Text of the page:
One embodiment of a reward and recognition portal in accordance with the present invention is a website that is accessible online via an Internet browser. The application framework of a reward and recognition portal supports the virtualization of websites. In other words, many websites can run independently from one another on one underlying “website” at the web server level. This functionality is achieved through a layer of the application that interrogates uniform resource locator (URL) requests to a given website and resolves them to the actual website requested based on a virtual subfolder supplied in the URL. All the configuration settings and content for the requested website is stored in a relational database and the necessary settings are retrieved based on the resolved website and the resulting page requested. The subfolder portion of the URL is then stripped from the request and URL rewriting technology is then used to rewrite the request to the appropriate physical page. Virtual page technology is also used to allow users to create their own pages within the system. These pages are made up of web part zones which are customizable and control site layout. Also comprising the pages are web parts within these web part zones that enable the creation of content or functional pages depending on which specific web parts are used.
The virtual nature and site configuration storage methods of the application framework for the reward and recognition portal bring rise to a unique way to create a brand new website (or “site”) as a copy of another. “Site Cloning” essentially takes an existing site and creates a new site using any given existing site as a template. A minimal amount of information that is unique to the new site, such as the new virtual subfolder location and basic site details, are supplied at the time of cloning through an easy-to-use user interface (UI). The UI also allows users to select options as to which specific areas of the existing site configuration are to be included or excluded in the new site. On submission, the system reads in the configuration of the existing site, creates a new site with the unique data supplied and uses the loaded configuration to initialize the site. Each area of the existing site elected for cloning follows the process of copying the data for configuration, pages, roles, content (including images, flash, PDF, etc.), navigation, headers and footers. The actual cloning process occurs mainly in the database layer with some interaction with the application layer and a minor amount of file system work. At the conclusion of this very simple and quick process, a totally independent site is available to be customized to meet any new demands or needs.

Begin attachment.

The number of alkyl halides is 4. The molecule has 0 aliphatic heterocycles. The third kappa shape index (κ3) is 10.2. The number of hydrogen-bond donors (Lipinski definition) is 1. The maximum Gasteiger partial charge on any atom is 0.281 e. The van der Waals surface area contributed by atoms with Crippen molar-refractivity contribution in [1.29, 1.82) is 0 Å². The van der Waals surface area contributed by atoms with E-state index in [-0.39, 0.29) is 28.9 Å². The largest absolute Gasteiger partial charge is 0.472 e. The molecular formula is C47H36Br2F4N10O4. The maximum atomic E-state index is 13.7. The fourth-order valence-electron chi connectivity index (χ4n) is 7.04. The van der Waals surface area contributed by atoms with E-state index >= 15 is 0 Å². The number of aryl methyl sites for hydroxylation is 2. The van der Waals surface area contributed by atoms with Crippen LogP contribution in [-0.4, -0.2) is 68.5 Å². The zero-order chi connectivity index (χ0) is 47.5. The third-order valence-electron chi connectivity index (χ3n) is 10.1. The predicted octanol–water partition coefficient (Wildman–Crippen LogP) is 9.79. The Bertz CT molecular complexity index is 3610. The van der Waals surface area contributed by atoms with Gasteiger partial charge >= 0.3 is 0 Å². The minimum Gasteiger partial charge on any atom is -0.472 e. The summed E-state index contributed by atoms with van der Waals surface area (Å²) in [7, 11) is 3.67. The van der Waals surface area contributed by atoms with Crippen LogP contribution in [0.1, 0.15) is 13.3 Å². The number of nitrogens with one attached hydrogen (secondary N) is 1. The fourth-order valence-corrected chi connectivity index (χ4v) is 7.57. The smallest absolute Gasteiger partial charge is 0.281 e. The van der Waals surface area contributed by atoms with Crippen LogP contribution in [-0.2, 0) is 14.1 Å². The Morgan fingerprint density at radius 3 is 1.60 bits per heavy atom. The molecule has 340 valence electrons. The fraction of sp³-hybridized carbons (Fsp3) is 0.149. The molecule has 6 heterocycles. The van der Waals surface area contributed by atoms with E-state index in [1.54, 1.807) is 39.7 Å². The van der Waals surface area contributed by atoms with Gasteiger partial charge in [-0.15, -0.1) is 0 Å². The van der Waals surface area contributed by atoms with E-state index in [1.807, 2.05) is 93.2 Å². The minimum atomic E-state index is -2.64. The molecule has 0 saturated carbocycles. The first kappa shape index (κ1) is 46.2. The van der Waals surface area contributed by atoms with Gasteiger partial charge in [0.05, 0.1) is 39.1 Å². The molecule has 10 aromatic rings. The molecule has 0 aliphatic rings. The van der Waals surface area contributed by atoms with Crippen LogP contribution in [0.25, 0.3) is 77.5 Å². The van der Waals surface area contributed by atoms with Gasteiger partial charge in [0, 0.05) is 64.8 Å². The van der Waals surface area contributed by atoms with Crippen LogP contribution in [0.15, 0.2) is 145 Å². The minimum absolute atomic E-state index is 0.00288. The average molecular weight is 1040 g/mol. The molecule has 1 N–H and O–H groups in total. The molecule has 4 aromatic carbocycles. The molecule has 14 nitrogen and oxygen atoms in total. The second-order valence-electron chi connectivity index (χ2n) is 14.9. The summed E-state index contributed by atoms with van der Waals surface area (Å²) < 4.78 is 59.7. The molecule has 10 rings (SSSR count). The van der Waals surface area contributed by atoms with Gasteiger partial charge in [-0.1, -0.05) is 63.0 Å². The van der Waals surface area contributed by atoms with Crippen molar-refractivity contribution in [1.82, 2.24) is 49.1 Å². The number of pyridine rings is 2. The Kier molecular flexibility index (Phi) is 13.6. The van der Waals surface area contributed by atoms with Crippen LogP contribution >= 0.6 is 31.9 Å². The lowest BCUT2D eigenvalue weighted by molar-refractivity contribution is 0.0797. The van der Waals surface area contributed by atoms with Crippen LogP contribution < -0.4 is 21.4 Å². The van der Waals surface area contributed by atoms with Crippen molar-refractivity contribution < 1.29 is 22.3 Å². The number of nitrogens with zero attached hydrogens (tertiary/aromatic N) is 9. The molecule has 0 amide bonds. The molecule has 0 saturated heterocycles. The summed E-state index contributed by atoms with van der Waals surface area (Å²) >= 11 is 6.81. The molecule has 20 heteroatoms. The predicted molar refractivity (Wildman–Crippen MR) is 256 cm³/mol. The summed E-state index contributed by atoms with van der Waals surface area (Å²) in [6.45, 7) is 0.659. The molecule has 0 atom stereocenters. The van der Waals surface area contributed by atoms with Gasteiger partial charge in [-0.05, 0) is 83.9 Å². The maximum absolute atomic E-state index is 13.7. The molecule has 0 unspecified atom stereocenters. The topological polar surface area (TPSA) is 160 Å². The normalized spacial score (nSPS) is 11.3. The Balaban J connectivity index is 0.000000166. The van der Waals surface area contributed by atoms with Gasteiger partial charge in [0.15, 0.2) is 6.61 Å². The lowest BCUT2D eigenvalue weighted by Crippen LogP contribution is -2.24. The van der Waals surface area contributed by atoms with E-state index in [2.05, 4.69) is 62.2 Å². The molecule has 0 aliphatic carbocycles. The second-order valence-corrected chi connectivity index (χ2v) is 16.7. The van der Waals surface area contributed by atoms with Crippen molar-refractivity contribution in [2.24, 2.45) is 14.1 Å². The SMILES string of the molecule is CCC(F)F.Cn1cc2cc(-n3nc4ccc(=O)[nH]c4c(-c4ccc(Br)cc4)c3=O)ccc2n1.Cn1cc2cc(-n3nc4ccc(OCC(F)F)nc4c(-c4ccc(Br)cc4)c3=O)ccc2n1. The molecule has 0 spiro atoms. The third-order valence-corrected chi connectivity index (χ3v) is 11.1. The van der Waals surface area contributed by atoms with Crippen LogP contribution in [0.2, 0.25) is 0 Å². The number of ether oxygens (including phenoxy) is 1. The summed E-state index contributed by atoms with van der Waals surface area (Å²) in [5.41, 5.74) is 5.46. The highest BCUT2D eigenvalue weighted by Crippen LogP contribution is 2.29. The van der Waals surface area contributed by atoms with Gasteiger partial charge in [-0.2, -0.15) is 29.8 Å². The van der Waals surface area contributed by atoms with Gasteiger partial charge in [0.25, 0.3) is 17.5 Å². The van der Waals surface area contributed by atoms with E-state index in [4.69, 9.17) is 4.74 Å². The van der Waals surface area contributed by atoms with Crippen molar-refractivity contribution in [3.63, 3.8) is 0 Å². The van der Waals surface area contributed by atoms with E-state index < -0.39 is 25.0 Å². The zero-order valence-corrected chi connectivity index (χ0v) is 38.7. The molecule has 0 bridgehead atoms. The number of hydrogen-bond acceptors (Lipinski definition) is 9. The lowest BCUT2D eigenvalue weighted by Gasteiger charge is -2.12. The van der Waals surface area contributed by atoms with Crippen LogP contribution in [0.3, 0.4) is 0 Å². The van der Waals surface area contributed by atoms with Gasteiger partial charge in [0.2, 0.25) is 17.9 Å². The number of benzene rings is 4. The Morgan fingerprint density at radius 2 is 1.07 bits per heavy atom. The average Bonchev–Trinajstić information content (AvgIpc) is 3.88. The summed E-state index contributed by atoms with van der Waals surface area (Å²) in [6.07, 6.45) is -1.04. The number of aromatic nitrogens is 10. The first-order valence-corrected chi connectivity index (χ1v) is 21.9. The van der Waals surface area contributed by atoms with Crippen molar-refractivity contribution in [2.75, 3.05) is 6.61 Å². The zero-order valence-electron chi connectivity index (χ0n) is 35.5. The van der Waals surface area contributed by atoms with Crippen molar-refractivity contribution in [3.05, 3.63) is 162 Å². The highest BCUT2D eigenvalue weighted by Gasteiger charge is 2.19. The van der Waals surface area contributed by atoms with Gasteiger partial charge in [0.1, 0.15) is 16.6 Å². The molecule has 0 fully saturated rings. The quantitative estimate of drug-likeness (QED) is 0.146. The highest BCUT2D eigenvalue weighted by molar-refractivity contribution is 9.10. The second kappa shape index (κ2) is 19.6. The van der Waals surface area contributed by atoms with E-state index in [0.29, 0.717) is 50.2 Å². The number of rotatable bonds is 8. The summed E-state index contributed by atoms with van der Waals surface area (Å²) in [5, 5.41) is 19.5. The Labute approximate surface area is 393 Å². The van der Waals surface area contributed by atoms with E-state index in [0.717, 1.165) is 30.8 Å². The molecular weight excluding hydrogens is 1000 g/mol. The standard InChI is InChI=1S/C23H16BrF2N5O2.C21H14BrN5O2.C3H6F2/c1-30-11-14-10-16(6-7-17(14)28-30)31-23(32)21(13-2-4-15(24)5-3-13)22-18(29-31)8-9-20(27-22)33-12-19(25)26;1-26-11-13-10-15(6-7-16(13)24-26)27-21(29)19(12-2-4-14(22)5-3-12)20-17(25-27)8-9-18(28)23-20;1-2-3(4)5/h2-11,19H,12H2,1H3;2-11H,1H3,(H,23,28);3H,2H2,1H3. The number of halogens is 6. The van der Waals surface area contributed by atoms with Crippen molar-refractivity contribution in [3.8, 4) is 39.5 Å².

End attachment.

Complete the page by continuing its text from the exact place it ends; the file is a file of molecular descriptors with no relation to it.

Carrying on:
In summary, site cloning occurs as follows:
Thus, provided are apparatuses and methods to clone an entire website without having to replicate an entire code base. The process is facilitated because it is tied to the virtual architecture of the application framework for a reward and recognition portal, thus enabling the replicating of a website with no replication of code. Thus, the present invention does not involve replicating at the code base level, and therefore does not result in businesses having to manage an ever increasing number of codebases, and enables the rapid deployment of websites or other Internet solutions using existing websites without having to use developers, which saves significant amounts of time and money and is more cost-effective, because dependence on developers is often a huge bottleneck for businesses. Finally, a convenient and easy-to-use front end UI enables a user to clone a website with a simple click of a button, the process taking place in just a few seconds, as opposed to more than a day if a developer was hired to copy the codebase of a website from scratch. Therefore, as can be appreciated by a person skilled in the art, Site Cloning enables the quick, convenient and cost-effective cloning of entire websites without having to replicate entire code bases or rely on developers.
The above-mentioned features and objects of the present invention will become more apparent with reference to the following description taken in conjunction with the accompanying drawings wherein like reference numerals denote like elements.
Therefore, application code base 122 enables the rapid replication of virtual sites without having to duplicate multiple code bases, because application code base 122 serves as one common code base for all of the virtual sites (the virtual sites shown here as 112, 116 and 120 but can be as many virtual sites as desired). Thus, duplicate code bases do not need to be copied because multiple virtual sites are copied from one common code base instead (application code base 122), each virtual site having their own parameters and settings to customize. A simple example to facilitate understanding of the application code base 122 is to view the application code base 122 as a central computer, and to view the various settings and content to be used for a virtual site as folders stored in the central computer. Thus, to clone websites or to make copies of virtual sites, only replica copies of the folders storing settings and content need to be cloned, thereby eliminating the need to make multiple copies of the central computer.